That's why I didn't go back after I had my son. I have an Early Childhood degree. I graduated in 2001 and taught for nine years. I NEVER ever thought I would decide to stay home. I loved teaching but I went to school when the catch phrase was "developmentally appropriate" now nothing is developmentally appropriate it is all graphs, data, interventions, computer programs and pounds and pounds of tests. I wanted to do learning centers and integrated thematic units but that all has gotten phased out for worksheets, seat work, bell work, exit slips and of course the tests...endless tests. And homework! FOR 5 YEAR OLDS! Bananas. My husband and I have gone several rounds of why I don't want to go back to teaching. He still doesn't understand but at least he is starting to realize how Common Core & No Child Left Behind has changed the entire system/environment. And at least he agrees that homeschooling our son is a good idea, at least for the lower grades. 

paganbaby
by Silver Member on Mar. 27, 2014 at 11:56 AM
1 mom liked this

Okay, I can see that. So far *Fingers crossed* 7yo dd hasn't had an issue with it yet.

Quoting kirbymom: Well, some are saying that the cc is a great start to fixing what is wrong with the educational system and others are saying there is nothing wrong with the system its the kids who refuse to learn. I can't begin to tell you the stories I've heard from teachers extolling the virtues of the ps system.
Quoting paganbaby:

What are they saying?

Quoting kirbymom: But to hear tell from other teachers still in the system, what you're talking about is wrong. It isn't like that at all.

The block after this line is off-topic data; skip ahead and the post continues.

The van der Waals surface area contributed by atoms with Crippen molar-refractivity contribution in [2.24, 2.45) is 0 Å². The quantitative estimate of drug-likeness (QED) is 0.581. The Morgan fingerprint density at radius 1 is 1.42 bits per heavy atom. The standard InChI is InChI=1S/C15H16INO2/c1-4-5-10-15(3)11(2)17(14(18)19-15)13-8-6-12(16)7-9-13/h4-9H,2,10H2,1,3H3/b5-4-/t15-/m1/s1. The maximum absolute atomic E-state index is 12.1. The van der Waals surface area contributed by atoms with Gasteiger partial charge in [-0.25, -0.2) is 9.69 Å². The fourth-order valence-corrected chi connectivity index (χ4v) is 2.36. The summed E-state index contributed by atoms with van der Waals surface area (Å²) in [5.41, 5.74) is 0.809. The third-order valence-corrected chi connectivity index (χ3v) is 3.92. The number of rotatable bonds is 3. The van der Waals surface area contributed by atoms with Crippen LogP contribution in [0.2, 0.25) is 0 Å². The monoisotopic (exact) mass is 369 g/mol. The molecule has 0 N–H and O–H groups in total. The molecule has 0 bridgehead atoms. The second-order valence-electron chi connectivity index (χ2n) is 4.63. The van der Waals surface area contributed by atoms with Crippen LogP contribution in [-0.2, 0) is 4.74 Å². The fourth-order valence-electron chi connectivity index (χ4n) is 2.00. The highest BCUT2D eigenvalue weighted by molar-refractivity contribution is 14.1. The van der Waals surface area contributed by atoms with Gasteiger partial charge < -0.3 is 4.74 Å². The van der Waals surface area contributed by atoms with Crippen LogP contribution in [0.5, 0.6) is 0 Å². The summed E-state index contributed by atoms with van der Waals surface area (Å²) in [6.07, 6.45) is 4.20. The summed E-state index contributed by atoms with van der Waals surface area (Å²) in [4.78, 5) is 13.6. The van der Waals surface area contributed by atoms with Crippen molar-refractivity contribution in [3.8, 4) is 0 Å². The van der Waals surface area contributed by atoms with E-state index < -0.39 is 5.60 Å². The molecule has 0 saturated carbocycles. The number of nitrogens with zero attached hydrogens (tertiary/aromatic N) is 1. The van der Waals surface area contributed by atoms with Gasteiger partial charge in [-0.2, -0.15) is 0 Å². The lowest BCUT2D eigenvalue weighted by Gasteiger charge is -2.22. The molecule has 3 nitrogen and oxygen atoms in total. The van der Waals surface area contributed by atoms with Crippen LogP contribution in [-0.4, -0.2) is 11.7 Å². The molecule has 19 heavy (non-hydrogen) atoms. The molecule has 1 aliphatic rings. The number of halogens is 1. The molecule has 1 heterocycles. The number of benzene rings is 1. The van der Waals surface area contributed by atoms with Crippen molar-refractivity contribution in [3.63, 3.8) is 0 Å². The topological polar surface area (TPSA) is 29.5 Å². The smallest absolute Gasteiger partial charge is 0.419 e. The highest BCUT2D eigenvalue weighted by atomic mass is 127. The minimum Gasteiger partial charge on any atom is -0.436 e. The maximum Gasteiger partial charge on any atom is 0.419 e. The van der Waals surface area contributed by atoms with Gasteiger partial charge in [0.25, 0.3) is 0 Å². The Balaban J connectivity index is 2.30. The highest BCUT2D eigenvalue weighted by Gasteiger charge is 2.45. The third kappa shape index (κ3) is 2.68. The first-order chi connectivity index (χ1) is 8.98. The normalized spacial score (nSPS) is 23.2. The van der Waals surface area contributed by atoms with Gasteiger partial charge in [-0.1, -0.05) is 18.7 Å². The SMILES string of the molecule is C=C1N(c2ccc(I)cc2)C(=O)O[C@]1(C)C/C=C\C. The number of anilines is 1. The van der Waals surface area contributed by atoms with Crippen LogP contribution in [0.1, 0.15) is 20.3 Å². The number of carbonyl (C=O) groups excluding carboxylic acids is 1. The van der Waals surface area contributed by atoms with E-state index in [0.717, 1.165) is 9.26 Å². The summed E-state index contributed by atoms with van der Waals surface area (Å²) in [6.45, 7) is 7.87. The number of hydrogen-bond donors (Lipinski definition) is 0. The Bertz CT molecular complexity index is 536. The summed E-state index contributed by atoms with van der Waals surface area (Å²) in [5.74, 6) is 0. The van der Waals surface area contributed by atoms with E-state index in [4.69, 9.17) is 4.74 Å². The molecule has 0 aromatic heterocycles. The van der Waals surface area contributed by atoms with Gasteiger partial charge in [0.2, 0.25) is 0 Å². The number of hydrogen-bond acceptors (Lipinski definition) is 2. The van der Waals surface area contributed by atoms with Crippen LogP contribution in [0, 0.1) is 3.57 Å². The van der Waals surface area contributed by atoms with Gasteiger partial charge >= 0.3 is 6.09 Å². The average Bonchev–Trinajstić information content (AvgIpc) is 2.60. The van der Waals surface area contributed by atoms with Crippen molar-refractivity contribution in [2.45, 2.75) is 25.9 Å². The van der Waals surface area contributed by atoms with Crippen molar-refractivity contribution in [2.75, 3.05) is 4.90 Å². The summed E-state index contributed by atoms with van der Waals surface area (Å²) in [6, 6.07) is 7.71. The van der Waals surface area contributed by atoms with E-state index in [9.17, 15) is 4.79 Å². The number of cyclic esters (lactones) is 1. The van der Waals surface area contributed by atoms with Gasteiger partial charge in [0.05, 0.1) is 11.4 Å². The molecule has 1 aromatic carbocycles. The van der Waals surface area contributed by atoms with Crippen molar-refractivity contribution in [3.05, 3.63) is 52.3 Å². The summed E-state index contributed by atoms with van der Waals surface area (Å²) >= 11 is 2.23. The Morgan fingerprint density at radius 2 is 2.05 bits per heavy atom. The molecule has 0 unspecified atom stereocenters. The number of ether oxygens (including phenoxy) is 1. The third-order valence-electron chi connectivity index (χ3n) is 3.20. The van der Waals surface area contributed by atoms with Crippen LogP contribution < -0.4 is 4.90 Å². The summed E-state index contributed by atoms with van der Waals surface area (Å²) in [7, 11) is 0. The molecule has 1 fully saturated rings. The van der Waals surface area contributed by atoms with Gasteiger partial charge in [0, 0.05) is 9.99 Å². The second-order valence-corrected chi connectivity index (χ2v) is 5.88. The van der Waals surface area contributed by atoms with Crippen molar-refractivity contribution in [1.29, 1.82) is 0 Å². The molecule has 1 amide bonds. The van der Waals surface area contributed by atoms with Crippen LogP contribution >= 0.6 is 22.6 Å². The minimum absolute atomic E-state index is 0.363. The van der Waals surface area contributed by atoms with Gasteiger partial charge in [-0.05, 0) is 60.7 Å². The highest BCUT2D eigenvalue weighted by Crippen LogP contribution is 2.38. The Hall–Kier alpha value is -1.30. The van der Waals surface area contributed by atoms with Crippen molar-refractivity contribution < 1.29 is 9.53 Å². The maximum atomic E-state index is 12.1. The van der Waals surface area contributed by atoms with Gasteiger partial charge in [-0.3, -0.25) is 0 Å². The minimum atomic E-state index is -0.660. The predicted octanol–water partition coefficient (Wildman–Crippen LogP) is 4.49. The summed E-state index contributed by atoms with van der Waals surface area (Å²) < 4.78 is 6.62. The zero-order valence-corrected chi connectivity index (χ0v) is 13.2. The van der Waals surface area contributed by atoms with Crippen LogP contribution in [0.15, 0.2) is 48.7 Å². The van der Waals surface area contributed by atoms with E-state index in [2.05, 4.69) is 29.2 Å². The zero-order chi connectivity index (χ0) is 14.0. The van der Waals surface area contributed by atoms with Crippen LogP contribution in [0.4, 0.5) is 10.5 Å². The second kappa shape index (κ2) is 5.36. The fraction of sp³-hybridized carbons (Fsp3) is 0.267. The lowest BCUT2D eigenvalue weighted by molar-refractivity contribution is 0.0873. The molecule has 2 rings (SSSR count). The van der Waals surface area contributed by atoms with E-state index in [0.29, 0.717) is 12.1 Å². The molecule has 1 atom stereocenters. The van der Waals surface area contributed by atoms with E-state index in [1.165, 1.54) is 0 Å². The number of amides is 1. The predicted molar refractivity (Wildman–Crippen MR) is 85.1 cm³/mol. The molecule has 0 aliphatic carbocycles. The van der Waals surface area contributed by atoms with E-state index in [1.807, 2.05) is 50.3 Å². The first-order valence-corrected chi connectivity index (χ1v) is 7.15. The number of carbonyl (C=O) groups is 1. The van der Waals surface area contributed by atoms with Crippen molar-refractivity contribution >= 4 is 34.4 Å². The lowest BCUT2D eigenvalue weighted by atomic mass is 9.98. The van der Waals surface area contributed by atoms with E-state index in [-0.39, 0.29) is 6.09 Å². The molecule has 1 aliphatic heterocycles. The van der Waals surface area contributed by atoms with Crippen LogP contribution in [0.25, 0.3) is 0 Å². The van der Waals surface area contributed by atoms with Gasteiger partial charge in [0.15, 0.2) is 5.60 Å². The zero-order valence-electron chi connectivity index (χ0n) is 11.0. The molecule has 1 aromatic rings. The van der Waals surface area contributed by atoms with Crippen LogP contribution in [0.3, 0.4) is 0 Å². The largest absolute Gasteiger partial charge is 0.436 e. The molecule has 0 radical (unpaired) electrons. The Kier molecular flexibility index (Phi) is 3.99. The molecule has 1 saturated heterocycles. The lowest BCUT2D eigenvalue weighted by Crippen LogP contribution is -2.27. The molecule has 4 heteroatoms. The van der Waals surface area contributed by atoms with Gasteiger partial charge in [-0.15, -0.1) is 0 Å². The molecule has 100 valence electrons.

Quoting Molimomma:

That's why I didn't go back after I had my son. I have an Early Childhood degree. I graduated in 2001 and taught for nine years. I NEVER ever thought I would decide to stay home. I loved teaching but I went to school when the catch phrase was "developmentally appropriate" now nothing is developmentally appropriate it is all graphs, data, interventions, computer programs and pounds and pounds of tests. I wanted to do learning centers and integrated thematic units but that all has gotten phased out for worksheets, seat work, bell work, exit slips and of course the tests...endless tests. And homework! FOR 5 YEAR OLDS! Bananas. My husband and I have gone several rounds of why I don't want to go back to teaching. He still doesn't understand but at least he is starting to realize how Common Core & No Child Left Behind has changed the entire system/environment. And at least he agrees that homeschooling our son is a good idea, at least for the lower grades. 




I will not have a temper tantrum nor stomp across the floor.


I will not pout, scream or shout or kick against the door.

I will not throw my food around nor pick upon another.

I’ll always try to be real good because I am the mother.

I am the mother.

I am the mother.














mem82
by Platinum Member on Mar. 27, 2014 at 12:02 PM
So sad.
kirbymom
by Sonja on Mar. 27, 2014 at 12:10 PM